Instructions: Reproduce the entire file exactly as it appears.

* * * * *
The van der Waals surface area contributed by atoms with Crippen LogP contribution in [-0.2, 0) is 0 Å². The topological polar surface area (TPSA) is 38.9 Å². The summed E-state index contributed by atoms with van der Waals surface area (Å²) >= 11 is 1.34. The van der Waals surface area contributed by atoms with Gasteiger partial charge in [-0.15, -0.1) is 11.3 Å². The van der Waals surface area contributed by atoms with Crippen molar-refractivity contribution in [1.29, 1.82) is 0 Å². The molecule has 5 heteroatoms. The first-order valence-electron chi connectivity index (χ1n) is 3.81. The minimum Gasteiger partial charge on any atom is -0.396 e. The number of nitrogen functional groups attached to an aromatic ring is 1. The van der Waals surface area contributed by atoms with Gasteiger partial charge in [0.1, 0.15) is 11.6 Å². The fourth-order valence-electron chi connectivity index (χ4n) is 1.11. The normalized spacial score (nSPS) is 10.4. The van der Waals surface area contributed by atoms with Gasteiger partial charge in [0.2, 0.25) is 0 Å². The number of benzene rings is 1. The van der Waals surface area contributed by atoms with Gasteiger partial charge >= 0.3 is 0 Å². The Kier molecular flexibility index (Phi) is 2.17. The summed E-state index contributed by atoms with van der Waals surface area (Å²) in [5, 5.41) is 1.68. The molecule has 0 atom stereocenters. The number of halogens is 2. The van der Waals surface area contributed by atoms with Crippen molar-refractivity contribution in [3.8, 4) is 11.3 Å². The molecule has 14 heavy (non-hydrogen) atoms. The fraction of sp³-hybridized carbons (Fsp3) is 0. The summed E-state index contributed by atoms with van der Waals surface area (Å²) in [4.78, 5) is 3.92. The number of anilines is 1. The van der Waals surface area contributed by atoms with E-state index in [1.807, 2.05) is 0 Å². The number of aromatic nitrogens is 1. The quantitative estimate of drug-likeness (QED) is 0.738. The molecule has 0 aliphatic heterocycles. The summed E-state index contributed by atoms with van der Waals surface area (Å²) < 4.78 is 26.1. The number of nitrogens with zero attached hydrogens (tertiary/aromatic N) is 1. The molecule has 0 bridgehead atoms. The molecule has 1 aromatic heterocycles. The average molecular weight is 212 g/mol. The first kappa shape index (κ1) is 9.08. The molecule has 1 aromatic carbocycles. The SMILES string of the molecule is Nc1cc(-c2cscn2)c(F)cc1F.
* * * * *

The van der Waals surface area contributed by atoms with Crippen LogP contribution in [-0.2, 0) is 0 Å². The topological polar surface area (TPSA) is 38.9 Å². The summed E-state index contributed by atoms with van der Waals surface area (Å²) >= 11 is 1.34. The van der Waals surface area contributed by atoms with Gasteiger partial charge in [-0.15, -0.1) is 11.3 Å². The van der Waals surface area contributed by atoms with Crippen molar-refractivity contribution in [1.29, 1.82) is 0 Å². The molecule has 5 heteroatoms. The first-order valence-electron chi connectivity index (χ1n) is 3.81. The minimum Gasteiger partial charge on any atom is -0.396 e. The number of nitrogen functional groups attached to an aromatic ring is 1. The van der Waals surface area contributed by atoms with Gasteiger partial charge in [0.1, 0.15) is 11.6 Å². The fourth-order valence-electron chi connectivity index (χ4n) is 1.11. The normalized spacial score (nSPS) is 10.4. The van der Waals surface area contributed by atoms with Gasteiger partial charge in [0.2, 0.25) is 0 Å². The number of benzene rings is 1. The van der Waals surface area contributed by atoms with Gasteiger partial charge >= 0.3 is 0 Å². The Kier molecular flexibility index (Phi) is 2.17. The summed E-state index contributed by atoms with van der Waals surface area (Å²) in [5, 5.41) is 1.68. The molecule has 0 atom stereocenters. The number of halogens is 2. The van der Waals surface area contributed by atoms with Crippen molar-refractivity contribution in [3.8, 4) is 11.3 Å². The molecule has 14 heavy (non-hydrogen) atoms. The fraction of sp³-hybridized carbons (Fsp3) is 0. The summed E-state index contributed by atoms with van der Waals surface area (Å²) in [4.78, 5) is 3.92. The number of anilines is 1. The van der Waals surface area contributed by atoms with E-state index in [1.807, 2.05) is 0 Å². The number of aromatic nitrogens is 1. The quantitative estimate of drug-likeness (QED) is 0.738. The molecule has 0 aliphatic heterocycles. The summed E-state index contributed by atoms with van der Waals surface area (Å²) < 4.78 is 26.1. The number of nitrogens with zero attached hydrogens (tertiary/aromatic N) is 1. The molecule has 0 bridgehead atoms. The molecule has 1 aromatic heterocycles. The average molecular weight is 212 g/mol. The first kappa shape index (κ1) is 9.08. The molecule has 1 aromatic carbocycles. The SMILES string of the molecule is Nc1cc(-c2cscn2)c(F)cc1F.